Monday, November 30, 2009

Building a Yahoo Finance input adapter for SQL Server StreamInsight

Here's an excellent SSC article by Johan Åhlén on building CEP (Complex Event Processing) solutions in SQL 2008. "What is StreamInsight and what is it good for? StreamInsight is a platform for developing and deploying applications that handle high-speed streaming data. It could be used for near real-time processing of data from production environments, structured data such as financial information and unstructured data such as Facebook, Twitter and blogs. Multiple sources can be combined and refined before they are being output. This technology is called CEP - complex event processing.

"Combine StreamInsight with data mining, and you can have real-time fraud detection, stock market prediction, you name it... Imagine a real-time Business Intelligence-application where the management can actually see the KPI gauges moving on the screen. I would say that monitoring real-time flow of information is one of the key success factors for tomorrow's Business Intelligence. This is also supported by Ralph Kimball, saying in an interview that Business Intelligence is moving from the strategic level towards operational level processes such as customer support, logistics and sales. At the operational level data must be continuously updated, not just once per day. I would add also that the new generation, that has grown up with Facebook and Twitter, will make it necessary to monitor new sources for successful Business Intelligence."

Monday, November 23, 2009

Data Vault Institute

While reading the comments on an SSC article about fault-tolerant ETL loading, I came across a link to the Data Vault Institute, and what sparked my attention was the comment by Dan Linstedt that "today's data warehouse has become a system of record. Due in part for the need of compliance." This struck me as an important point, given that many of the databases on which I've worked in the past were marketing databases, where bad data was generally disposed of. But in financial, health care, and governmental data warehouses, this approach would be completely unsatisfactory.

Monday, November 9, 2009

Intelligent Keys

I'm engaged in an internal debate about the use of intelligent versus surrogate keys. Typically when this issue arises, the debate centers around whether we want to use a key that is already present in the data (such as SSN in an employee table - this is an intelligent key, also known as a natural key), or if it's better to generate a new meaningless key (such as an auto-incrementing integer - this is a surrogate key).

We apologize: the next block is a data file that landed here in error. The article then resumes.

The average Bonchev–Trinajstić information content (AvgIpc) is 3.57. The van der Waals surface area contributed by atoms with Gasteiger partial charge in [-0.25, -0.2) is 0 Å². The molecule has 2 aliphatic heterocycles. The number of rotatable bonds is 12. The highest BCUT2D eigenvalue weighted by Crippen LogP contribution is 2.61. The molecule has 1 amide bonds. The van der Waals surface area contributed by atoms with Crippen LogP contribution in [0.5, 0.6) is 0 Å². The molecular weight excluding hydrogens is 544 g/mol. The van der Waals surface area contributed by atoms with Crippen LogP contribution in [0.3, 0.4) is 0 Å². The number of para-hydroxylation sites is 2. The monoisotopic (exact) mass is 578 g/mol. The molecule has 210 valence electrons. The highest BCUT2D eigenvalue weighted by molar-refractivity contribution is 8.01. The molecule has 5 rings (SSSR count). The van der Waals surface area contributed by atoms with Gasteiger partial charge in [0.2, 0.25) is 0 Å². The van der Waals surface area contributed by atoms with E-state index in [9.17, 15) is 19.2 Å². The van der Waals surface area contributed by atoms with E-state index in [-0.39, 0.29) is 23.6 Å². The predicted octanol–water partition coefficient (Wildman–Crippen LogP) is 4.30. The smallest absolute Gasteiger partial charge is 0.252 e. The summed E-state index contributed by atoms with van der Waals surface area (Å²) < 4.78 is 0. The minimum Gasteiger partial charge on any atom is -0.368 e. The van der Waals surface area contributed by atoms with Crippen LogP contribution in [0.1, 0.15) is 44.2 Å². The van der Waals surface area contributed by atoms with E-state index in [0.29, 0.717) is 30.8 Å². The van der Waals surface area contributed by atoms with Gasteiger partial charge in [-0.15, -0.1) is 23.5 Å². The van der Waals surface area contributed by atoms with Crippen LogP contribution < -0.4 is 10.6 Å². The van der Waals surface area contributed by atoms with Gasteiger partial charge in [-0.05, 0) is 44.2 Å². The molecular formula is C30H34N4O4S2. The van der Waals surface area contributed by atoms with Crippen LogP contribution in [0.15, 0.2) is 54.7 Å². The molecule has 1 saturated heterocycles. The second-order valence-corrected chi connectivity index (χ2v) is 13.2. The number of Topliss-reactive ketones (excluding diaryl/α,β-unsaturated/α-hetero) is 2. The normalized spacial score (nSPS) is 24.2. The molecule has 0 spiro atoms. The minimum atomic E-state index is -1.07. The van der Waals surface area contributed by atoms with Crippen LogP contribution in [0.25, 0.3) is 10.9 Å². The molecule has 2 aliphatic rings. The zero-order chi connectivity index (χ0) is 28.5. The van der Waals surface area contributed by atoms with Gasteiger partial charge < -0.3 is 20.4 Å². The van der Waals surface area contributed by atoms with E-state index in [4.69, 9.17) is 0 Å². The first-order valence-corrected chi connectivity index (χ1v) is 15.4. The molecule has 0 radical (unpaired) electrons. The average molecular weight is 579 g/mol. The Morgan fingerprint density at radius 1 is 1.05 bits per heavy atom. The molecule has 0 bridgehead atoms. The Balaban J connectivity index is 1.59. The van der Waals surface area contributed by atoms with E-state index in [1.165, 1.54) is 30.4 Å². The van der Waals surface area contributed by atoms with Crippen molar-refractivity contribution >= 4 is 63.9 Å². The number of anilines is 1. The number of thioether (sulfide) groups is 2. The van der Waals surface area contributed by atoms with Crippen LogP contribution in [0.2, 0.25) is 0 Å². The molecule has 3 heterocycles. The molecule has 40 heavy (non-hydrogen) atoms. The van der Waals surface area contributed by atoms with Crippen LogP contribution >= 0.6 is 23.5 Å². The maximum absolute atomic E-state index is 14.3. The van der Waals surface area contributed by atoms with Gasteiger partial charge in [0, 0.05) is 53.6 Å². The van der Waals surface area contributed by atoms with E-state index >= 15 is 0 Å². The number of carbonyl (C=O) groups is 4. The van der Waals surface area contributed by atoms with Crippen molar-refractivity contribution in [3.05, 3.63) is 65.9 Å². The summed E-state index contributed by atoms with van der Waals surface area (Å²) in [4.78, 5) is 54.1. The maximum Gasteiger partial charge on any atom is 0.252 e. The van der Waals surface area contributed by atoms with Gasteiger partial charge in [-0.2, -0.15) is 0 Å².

Now the internal debate isn't over that issue per se - I fall on the side that favors the surrogate key creation. The real debate I'm in is whether it's okay to create an intelligent surrogate key. The most typical surrogate as mentioned previously is an auto-incrementing integer identity - every time a row is inserted into the table, a new key is created by adding one to the max value. These keys have zero business meaning - that's their advantage, that they are decoupled from the business data. However, there are situations where it makes sense to create this value intelligently. One example is creating a time dimension in a data warehouse, whereby the primary key consists of an integer in the form "YYYYMMDD". Microsoft favors this method (as I discovered in their training kit for exam 70-448). A big advantage to this approach is that if you create a clustered index on that intelligent surrogate key, all of your data will be sorted in date order (of course, if you insert into that table by earliest date first, it will also be in that order - unless you add an earlier time period at a later date).

TSQL Challenge #16 Out

I missed it (was out a week ago):